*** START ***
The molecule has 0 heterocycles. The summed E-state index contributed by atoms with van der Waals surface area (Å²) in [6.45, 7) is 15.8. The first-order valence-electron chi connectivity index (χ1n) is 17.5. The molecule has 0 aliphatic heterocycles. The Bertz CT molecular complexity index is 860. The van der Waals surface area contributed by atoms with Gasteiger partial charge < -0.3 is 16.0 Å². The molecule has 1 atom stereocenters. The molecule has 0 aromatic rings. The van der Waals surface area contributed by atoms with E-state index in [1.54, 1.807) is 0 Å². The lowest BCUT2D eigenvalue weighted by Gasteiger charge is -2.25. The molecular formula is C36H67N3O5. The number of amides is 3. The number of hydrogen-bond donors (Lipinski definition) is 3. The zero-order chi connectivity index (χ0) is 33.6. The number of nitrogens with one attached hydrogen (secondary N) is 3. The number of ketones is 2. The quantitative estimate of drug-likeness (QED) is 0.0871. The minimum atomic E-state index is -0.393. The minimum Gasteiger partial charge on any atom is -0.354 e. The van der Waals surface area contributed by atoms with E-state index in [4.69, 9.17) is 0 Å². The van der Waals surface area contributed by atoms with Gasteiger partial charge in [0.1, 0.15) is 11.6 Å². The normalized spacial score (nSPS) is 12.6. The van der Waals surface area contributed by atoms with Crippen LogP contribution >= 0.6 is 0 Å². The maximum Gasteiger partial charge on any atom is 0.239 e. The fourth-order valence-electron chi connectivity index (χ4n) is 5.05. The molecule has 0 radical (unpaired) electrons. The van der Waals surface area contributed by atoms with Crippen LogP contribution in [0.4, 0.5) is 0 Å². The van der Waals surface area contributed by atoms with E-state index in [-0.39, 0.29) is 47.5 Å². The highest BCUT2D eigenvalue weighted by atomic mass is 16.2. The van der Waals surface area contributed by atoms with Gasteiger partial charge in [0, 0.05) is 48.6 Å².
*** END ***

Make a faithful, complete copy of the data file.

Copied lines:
The molecule has 0 heterocycles. The summed E-state index contributed by atoms with van der Waals surface area (Å²) in [6.45, 7) is 15.8. The first-order valence-electron chi connectivity index (χ1n) is 17.5. The molecule has 0 aliphatic heterocycles. The Bertz CT molecular complexity index is 860. The van der Waals surface area contributed by atoms with Gasteiger partial charge < -0.3 is 16.0 Å². The molecule has 1 atom stereocenters. The molecule has 0 aromatic rings. The van der Waals surface area contributed by atoms with E-state index in [1.54, 1.807) is 0 Å². The lowest BCUT2D eigenvalue weighted by Gasteiger charge is -2.25. The molecular formula is C36H67N3O5. The number of amides is 3. The number of hydrogen-bond donors (Lipinski definition) is 3. The zero-order chi connectivity index (χ0) is 33.6. The number of nitrogens with one attached hydrogen (secondary N) is 3. The number of ketones is 2. The quantitative estimate of drug-likeness (QED) is 0.0871. The minimum atomic E-state index is -0.393. The minimum Gasteiger partial charge on any atom is -0.354 e. The van der Waals surface area contributed by atoms with E-state index in [4.69, 9.17) is 0 Å². The van der Waals surface area contributed by atoms with Gasteiger partial charge in [0.1, 0.15) is 11.6 Å². The normalized spacial score (nSPS) is 12.6. The van der Waals surface area contributed by atoms with Crippen LogP contribution >= 0.6 is 0 Å². The maximum Gasteiger partial charge on any atom is 0.239 e. The fourth-order valence-electron chi connectivity index (χ4n) is 5.05. The molecule has 0 radical (unpaired) electrons. The van der Waals surface area contributed by atoms with Crippen LogP contribution in [0.4, 0.5) is 0 Å². The van der Waals surface area contributed by atoms with E-state index in [-0.39, 0.29) is 47.5 Å². The highest BCUT2D eigenvalue weighted by atomic mass is 16.2. The van der Waals surface area contributed by atoms with Gasteiger partial charge in [0, 0.05) is 48.6 Å².